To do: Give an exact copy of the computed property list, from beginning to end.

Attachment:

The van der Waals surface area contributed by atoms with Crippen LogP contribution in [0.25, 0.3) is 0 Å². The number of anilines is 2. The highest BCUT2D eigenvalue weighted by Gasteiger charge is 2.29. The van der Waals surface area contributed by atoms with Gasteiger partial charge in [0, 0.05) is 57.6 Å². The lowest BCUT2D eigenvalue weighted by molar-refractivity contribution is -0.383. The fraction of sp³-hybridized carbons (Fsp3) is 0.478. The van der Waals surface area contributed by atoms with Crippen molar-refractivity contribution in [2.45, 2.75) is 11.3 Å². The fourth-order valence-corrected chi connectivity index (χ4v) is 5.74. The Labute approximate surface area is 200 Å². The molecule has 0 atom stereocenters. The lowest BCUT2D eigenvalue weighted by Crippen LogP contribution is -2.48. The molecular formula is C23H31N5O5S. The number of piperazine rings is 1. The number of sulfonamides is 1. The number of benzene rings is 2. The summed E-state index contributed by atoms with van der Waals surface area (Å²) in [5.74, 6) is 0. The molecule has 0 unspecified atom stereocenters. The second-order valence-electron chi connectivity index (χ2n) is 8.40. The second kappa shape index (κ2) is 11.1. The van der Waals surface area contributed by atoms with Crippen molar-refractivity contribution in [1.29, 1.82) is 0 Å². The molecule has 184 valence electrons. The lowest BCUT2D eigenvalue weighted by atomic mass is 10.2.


The van der Waals surface area contributed by atoms with Crippen LogP contribution in [0.25, 0.3) is 0 Å². The number of anilines is 2. The highest BCUT2D eigenvalue weighted by Gasteiger charge is 2.29. The van der Waals surface area contributed by atoms with Gasteiger partial charge in [0, 0.05) is 57.6 Å². The lowest BCUT2D eigenvalue weighted by molar-refractivity contribution is -0.383. The fraction of sp³-hybridized carbons (Fsp3) is 0.478. The van der Waals surface area contributed by atoms with Crippen molar-refractivity contribution in [2.45, 2.75) is 11.3 Å². The fourth-order valence-corrected chi connectivity index (χ4v) is 5.74. The Labute approximate surface area is 200 Å². The molecule has 0 atom stereocenters. The lowest BCUT2D eigenvalue weighted by Crippen LogP contribution is -2.48. The molecular formula is C23H31N5O5S. The number of piperazine rings is 1. The number of sulfonamides is 1. The number of benzene rings is 2. The summed E-state index contributed by atoms with van der Waals surface area (Å²) in [5.74, 6) is 0. The molecule has 0 unspecified atom stereocenters. The second-order valence-electron chi connectivity index (χ2n) is 8.40. The second kappa shape index (κ2) is 11.1. The van der Waals surface area contributed by atoms with Crippen molar-refractivity contribution in [1.29, 1.82) is 0 Å². The molecule has 184 valence electrons. The lowest BCUT2D eigenvalue weighted by atomic mass is 10.2.